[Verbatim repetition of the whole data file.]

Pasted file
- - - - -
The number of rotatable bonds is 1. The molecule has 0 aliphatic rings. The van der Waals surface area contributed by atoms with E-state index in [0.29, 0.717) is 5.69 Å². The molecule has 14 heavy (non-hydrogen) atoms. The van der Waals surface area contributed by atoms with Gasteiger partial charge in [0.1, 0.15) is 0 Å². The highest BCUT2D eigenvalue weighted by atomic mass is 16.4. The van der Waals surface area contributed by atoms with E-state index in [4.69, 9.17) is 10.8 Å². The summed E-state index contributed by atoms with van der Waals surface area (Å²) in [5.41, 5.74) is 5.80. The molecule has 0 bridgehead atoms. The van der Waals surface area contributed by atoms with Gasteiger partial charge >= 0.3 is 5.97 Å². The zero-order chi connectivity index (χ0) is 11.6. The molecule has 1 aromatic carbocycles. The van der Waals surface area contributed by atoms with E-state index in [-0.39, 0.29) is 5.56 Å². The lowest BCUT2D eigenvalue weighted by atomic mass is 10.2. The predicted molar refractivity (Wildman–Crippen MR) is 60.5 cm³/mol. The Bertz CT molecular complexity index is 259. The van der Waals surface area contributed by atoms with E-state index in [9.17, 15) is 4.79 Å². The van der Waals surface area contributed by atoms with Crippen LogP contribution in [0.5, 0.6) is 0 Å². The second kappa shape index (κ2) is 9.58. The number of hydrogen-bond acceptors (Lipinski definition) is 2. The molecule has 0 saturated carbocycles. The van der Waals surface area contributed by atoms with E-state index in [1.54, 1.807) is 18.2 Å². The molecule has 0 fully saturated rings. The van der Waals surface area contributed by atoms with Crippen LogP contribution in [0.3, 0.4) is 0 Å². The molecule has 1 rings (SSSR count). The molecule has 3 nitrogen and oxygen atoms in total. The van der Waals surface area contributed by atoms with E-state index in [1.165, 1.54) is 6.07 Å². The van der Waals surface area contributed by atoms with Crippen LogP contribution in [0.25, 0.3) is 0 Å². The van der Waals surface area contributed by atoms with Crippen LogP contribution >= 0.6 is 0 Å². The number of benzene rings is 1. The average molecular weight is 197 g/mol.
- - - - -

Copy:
The number of rotatable bonds is 1. The molecule has 0 aliphatic rings. The van der Waals surface area contributed by atoms with E-state index in [0.29, 0.717) is 5.69 Å². The molecule has 14 heavy (non-hydrogen) atoms. The van der Waals surface area contributed by atoms with Gasteiger partial charge in [0.1, 0.15) is 0 Å². The highest BCUT2D eigenvalue weighted by atomic mass is 16.4. The van der Waals surface area contributed by atoms with E-state index in [4.69, 9.17) is 10.8 Å². The summed E-state index contributed by atoms with van der Waals surface area (Å²) in [5.41, 5.74) is 5.80. The molecule has 0 bridgehead atoms. The van der Waals surface area contributed by atoms with Gasteiger partial charge >= 0.3 is 5.97 Å². The zero-order chi connectivity index (χ0) is 11.6. The molecule has 1 aromatic carbocycles. The van der Waals surface area contributed by atoms with E-state index in [-0.39, 0.29) is 5.56 Å². The lowest BCUT2D eigenvalue weighted by atomic mass is 10.2. The predicted molar refractivity (Wildman–Crippen MR) is 60.5 cm³/mol. The Bertz CT molecular complexity index is 259. The van der Waals surface area contributed by atoms with E-state index in [9.17, 15) is 4.79 Å². The van der Waals surface area contributed by atoms with Crippen LogP contribution in [0.5, 0.6) is 0 Å². The second kappa shape index (κ2) is 9.58. The number of hydrogen-bond acceptors (Lipinski definition) is 2. The molecule has 0 saturated carbocycles. The van der Waals surface area contributed by atoms with E-state index in [1.54, 1.807) is 18.2 Å². The molecule has 0 fully saturated rings. The van der Waals surface area contributed by atoms with Crippen LogP contribution in [0.3, 0.4) is 0 Å². The molecule has 1 rings (SSSR count). The molecule has 3 nitrogen and oxygen atoms in total. The van der Waals surface area contributed by atoms with E-state index in [1.165, 1.54) is 6.07 Å². The van der Waals surface area contributed by atoms with Crippen LogP contribution in [0.25, 0.3) is 0 Å². The van der Waals surface area contributed by atoms with Crippen LogP contribution >= 0.6 is 0 Å². The number of benzene rings is 1. The average molecular weight is 197 g/mol.